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(Insert ‘Star Wars’ reference here.)
Say goodbye to 3D television sets. The next generation of TV tech may soon replace the poor reception, annoying glasses, and limited content that has shaped the lackluster 3D TV experience.
Patently Mobile discovered a patent recently filed by Samsung for a TV that uses holograms, taking the television viewing experience outside of the boundaries of the TV screen. In Samsung’s plans, the electronics manufacturer describes how it would use lasers to create holographic images that would float in front of the screen.
According to the patent, the TV maker would use a holographic display apparatus that may include a light source, a spatial light modulator that creates the hologram along with a controller, and an eye-tracking unit that would track the pupil of the viewer. Holographic display eliminates the need for glasses to enhance the illusion of depth perception, which was one of the primary customer complaints about 3D TVs, as well any issues viewers have with wearing the accessory to view content.
I know what you’re thinking: This sounds more like science fiction than reality. It’s hard not to think about scenes from movies like Star Wars or even Minority Report, but it’s unlikely the first generation of holographic display would look like it does in the movies (or at Coachella)—unless 3D filming becomes the standard, which could happen by the time this technology hits the market.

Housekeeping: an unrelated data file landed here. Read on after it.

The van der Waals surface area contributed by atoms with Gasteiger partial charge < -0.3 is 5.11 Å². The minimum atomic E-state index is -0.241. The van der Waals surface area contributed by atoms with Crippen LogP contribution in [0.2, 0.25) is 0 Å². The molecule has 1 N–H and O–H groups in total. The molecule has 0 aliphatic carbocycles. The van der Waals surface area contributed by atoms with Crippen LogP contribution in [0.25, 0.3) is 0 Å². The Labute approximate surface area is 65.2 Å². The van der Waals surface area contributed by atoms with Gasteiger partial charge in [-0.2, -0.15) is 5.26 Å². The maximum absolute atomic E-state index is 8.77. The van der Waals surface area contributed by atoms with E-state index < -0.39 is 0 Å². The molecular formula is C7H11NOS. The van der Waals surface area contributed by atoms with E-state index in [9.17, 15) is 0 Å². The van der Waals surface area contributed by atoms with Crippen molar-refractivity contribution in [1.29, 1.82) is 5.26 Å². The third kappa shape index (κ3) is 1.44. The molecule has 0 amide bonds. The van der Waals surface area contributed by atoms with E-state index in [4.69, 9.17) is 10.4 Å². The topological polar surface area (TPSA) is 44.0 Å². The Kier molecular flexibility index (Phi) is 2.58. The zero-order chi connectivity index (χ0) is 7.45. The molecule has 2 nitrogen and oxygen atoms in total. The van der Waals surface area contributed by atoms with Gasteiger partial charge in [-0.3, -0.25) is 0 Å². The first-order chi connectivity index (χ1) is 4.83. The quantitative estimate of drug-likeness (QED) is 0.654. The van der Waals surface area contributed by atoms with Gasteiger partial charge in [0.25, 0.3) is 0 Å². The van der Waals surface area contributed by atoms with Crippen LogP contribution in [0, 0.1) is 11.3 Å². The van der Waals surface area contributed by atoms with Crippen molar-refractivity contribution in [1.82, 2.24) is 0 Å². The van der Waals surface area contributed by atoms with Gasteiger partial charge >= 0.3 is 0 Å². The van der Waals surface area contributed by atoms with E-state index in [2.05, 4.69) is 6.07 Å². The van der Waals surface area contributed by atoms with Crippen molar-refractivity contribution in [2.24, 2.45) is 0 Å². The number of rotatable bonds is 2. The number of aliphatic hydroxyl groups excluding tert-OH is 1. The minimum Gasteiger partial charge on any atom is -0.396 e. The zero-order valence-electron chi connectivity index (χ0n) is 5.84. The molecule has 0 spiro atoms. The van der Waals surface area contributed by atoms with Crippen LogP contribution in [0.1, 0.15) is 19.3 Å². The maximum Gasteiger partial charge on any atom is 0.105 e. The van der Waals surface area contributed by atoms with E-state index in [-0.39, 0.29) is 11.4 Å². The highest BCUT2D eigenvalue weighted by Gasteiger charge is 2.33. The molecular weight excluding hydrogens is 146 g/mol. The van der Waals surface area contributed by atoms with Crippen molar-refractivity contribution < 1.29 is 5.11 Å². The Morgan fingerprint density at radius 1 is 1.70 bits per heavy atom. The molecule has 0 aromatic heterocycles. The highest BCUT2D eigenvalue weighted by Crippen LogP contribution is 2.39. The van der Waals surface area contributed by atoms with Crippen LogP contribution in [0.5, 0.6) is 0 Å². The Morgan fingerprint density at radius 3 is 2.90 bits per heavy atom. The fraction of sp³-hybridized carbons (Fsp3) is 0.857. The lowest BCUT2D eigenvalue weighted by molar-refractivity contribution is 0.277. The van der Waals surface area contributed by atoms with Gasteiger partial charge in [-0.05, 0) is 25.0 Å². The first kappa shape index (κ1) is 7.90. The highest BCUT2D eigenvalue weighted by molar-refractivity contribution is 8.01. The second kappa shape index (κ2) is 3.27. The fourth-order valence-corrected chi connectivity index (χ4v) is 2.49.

If Samsung’s plans for a holographic TV display become a reality, it’s still unclear what the overall image quality would be like, or if things like refresh rate, black levels, and contrast ratio would rival the Organic Light Emitting Diode (OLED) televisions currently available. But it would be interesting to see this idea come to life. And while filing for a patent doesn’t guarantee Samsung will be releasing a product anytime soon or even at all, it’s an indication the company is experimenting with the technology.
Chantel McGee is a journalist and social entrepreneur. She is also the founder of Society Co., a nonprofit idea lab and community. She covers breaking technology news for CNBC.